Cabrillo Festival announces new season, to memorialize the traumas of 2020

Conductor Cristian Măcelaru leads the Cabrillo Festival Orchestra
This summer, conductor Cristian Măcelaru will lead the Cabrillo Festival Orchestra in live, in-person performances for the first time since 2019.
(Via r.r. jones)

After two years struggling to be remake itself into a temporary media production company, the Cabrillo Festival of Contemporary Music returns triumphantly to live performances at the Santa Cruz Civic Auditorium in late July and early August.

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By the time conductor Cristian Măcelaru takes the stage with the Cabrillo Festival Orchestra at the Santa Cruz Civic Auditorium in late July, it will have been three years since it happened the previous time.


The Cabrillo Festival of Contemporary Music, one of the country’s most high-profile festivals of new symphonic music, had been transforming downtown Santa Cruz into a playland of ambitious composers and brilliant musicians every summer for generations. But that streak stopped after the 2019 season. The COVID-19 pandemic put the live, in-person performances of the festival on the shelf in both 2020 and 2021.

For the summer of ’22, however, all systems are go for a return to the live festival. And it couldn’t have come at a better time, at least for the sake of numerology. This summer marks the Cabrillo Festival’s 60th anniversary.

The festival recently announced the programming for its “Welcome Back to Live” season. And if much of this season is an effort for the festival to pick up where it left off, at least one concert will mark the moment in history by memorializing what has been a traumatic period for Santa Cruz County.

On Friday, July 29, the festival will present the concert “The End of Rain,” featuring the composition of the same name by Santa Cruz-born composer Scott Ordway. “The End of Rain” is a multimedia show with images and music that directly confronts a trauma that has little to do with a virus: fire and drought. It draws from the experience of more than 200 people affected by the ruinous 2020 wildfires, and the ongoing drought.

Măcelaru, who took over the reins of the Cabrillo Festival in 2016 from Marin Alsop, said the Ordway composition is a chance to memorialize a critical moment in local history, which is often overlooked in the understandable impulse to return to normal.

Cristian Măcelaru leads the Cabrillo Festival Orchestra
(Via r.r. jones)

“I still have not been able to have a memorial service for my father who died in April 2020 because of COVID,” said Măcelaru. “I would love to have a moment that is 100% dedicated not to reliving the trauma but [remembering who we lost] to be able to send it out into the universe. And that’s what [‘The End of Rain’] is. The healing power of music and art was only that much more evident when it wasn’t there during the pandemic. So memorializing is crucial. And — I know this from my own life as well — it’s spiritually necessary.”

The festival will return with many of its familiar features, from the “Meet the Composers” panel discussion to the open rehearsals (which will also be livestreamed). The eight-voice vocal ensemble Roomful of Teeth, who performed at the Cabrillo Festival at its most recent live performances in 2019, returns for the Ordway piece as well as a headlining concert.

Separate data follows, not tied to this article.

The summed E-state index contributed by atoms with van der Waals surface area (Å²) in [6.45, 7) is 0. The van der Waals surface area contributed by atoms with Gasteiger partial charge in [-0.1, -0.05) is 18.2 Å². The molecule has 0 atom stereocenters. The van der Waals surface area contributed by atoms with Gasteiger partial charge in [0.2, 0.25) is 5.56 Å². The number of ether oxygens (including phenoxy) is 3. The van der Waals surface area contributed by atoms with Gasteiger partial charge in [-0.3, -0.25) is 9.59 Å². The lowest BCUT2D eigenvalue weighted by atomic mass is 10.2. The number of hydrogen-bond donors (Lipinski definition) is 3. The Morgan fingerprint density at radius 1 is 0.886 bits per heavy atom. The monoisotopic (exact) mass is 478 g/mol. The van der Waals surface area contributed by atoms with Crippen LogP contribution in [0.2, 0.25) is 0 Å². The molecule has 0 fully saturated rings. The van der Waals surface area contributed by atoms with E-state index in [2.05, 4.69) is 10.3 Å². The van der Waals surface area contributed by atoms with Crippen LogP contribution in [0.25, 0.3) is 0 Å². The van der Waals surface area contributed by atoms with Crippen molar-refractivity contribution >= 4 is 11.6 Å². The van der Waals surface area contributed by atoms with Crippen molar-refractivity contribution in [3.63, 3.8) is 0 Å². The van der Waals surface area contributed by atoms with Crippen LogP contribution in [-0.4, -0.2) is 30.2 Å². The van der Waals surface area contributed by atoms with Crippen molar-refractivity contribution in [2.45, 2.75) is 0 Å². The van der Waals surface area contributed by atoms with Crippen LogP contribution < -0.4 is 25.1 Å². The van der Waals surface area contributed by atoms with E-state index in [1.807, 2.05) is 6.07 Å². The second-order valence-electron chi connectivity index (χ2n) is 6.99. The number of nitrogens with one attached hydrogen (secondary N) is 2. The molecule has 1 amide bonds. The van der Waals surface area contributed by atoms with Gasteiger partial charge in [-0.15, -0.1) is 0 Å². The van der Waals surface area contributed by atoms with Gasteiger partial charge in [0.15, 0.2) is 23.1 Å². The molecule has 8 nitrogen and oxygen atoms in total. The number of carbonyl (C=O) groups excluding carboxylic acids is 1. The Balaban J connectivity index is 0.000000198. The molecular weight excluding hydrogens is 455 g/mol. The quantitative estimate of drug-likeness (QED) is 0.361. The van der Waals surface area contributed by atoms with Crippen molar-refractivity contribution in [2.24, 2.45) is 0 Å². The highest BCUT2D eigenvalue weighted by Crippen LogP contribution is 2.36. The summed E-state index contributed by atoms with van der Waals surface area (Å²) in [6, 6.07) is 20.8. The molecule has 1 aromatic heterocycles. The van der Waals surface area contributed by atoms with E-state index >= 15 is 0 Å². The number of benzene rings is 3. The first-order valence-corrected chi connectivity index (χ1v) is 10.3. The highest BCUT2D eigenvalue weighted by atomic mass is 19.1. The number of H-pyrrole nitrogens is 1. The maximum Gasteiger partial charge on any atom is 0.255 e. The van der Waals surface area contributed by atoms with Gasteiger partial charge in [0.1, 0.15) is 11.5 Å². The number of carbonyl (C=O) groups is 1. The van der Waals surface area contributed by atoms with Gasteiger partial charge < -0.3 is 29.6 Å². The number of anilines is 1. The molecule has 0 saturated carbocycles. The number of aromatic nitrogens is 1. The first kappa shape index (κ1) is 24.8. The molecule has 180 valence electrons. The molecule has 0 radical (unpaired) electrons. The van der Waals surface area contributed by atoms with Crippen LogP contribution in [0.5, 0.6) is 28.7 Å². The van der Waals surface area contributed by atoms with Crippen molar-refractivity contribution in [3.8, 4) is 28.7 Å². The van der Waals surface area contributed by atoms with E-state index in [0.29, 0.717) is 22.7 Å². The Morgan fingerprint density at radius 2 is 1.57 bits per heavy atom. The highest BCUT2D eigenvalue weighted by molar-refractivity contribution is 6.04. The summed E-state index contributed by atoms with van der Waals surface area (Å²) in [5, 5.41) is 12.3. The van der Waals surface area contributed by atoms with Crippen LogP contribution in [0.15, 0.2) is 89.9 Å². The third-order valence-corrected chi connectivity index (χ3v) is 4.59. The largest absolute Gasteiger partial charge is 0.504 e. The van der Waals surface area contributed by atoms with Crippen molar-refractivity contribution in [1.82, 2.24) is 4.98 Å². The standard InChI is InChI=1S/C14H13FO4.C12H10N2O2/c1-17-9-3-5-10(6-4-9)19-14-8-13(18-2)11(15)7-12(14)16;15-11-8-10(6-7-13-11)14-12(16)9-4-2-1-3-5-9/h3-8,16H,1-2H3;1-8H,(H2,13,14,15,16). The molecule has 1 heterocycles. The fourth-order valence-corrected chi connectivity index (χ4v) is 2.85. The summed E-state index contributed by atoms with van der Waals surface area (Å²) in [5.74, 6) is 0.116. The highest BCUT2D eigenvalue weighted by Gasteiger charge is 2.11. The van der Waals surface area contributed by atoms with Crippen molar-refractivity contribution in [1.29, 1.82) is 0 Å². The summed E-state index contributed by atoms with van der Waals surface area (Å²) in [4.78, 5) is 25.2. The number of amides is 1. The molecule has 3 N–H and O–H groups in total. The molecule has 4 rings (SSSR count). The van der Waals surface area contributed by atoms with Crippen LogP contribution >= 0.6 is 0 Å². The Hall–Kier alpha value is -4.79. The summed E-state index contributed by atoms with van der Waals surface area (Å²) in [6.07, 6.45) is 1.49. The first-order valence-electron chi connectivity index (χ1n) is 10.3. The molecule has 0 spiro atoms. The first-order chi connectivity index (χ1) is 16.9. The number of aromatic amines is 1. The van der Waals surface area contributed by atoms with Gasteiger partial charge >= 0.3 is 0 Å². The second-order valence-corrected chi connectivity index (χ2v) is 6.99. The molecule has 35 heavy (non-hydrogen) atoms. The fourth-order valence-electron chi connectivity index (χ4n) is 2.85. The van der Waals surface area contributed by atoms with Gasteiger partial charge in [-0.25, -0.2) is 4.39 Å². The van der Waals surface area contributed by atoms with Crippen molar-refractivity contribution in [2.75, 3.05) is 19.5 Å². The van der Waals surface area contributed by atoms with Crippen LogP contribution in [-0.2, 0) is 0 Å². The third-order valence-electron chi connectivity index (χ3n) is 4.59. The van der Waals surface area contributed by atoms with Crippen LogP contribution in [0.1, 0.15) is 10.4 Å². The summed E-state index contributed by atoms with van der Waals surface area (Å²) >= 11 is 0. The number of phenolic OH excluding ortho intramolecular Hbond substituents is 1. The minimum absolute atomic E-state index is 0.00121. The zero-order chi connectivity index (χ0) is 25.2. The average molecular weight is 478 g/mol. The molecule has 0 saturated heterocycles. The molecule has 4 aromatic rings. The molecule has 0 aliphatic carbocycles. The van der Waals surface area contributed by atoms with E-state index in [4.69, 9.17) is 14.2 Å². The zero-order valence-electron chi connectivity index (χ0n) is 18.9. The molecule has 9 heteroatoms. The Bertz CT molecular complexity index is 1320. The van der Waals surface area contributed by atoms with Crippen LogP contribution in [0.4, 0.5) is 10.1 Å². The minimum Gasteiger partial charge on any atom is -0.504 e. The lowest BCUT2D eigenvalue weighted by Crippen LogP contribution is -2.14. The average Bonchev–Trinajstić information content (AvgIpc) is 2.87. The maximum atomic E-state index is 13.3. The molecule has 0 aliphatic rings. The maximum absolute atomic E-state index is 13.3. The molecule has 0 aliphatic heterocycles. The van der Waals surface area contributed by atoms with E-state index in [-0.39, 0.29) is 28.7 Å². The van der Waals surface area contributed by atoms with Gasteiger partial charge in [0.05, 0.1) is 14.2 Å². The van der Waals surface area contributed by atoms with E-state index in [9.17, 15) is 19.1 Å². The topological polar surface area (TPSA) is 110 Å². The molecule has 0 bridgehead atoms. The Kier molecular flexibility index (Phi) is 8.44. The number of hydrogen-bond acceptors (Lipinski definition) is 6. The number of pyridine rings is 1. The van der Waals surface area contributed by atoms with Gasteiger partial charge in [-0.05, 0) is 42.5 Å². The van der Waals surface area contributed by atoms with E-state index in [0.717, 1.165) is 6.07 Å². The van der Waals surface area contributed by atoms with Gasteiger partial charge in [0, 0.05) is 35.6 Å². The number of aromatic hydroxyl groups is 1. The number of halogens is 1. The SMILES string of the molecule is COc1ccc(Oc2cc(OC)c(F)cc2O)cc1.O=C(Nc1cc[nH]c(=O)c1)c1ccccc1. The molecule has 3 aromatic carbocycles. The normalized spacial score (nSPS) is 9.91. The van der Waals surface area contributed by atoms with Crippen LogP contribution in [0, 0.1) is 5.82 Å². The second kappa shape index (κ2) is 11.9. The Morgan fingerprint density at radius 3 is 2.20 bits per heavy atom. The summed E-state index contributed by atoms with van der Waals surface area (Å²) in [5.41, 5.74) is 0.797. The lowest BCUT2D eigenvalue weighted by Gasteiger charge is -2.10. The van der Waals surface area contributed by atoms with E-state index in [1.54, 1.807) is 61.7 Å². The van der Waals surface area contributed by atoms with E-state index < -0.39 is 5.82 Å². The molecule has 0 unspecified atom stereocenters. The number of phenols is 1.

During the pandemic, Măcelaru and the Cabrillo Festival staff created an ambitious schedule of virtual events for the ’20 and ’21 seasons. When the pandemic shutdown hit in March 2020, that year’s season had already been announced. Măcelaru said the Cabrillo Festival was one of the first summer music festivals in the country to make the decision to go virtual.

“We became a media production company almost overnight,” he said. “None of us were prepared for that. There are people who spend a lifetime studying and working for that kind of thing. I was so foolish, in the spring of 2020, I thought, this will be great. We’re going to have a couple of hours of video stuff every day to replicate open rehearsals and [other things]. And then, it turned into hours every day to produce something online. It was insanity. But we made 28 hours’ worth of footage. People can work for a year or two years to produce something like that. So we learned our lesson.”

This year’s festival will attempt to weave in live webcasts and streaming into the in-person performances, something that, Măcelaru said, never would have happened without the pandemic. But, he added, there’s a feeling of immense relief for artists and audiences alike that they are again doing what they’re supposed to be doing, performing in-person to live audiences.

“The Cabrillo Festival really thrives on the concept that the audience is part of the creative process. It’s not just the spectator of the concerts, but part of the creative process as we develop,” Măcelaru said. “All of our rehearsals are open to the public. Composers are available for questions. Musicians are available for questions. I interact with the audience all the time. So we feel like we are literally in the middle of the community. And for me, that was the biggest loss of the past two years. I didn’t feel like I was able to really be part of the community. I missed it desperately.”

The Cabrillo Festival of Contemporary Music takes place July 24-Aug. 7 at the Santa Cruz Civic Auditorium. For ticket information and a full schedule of events, go here.

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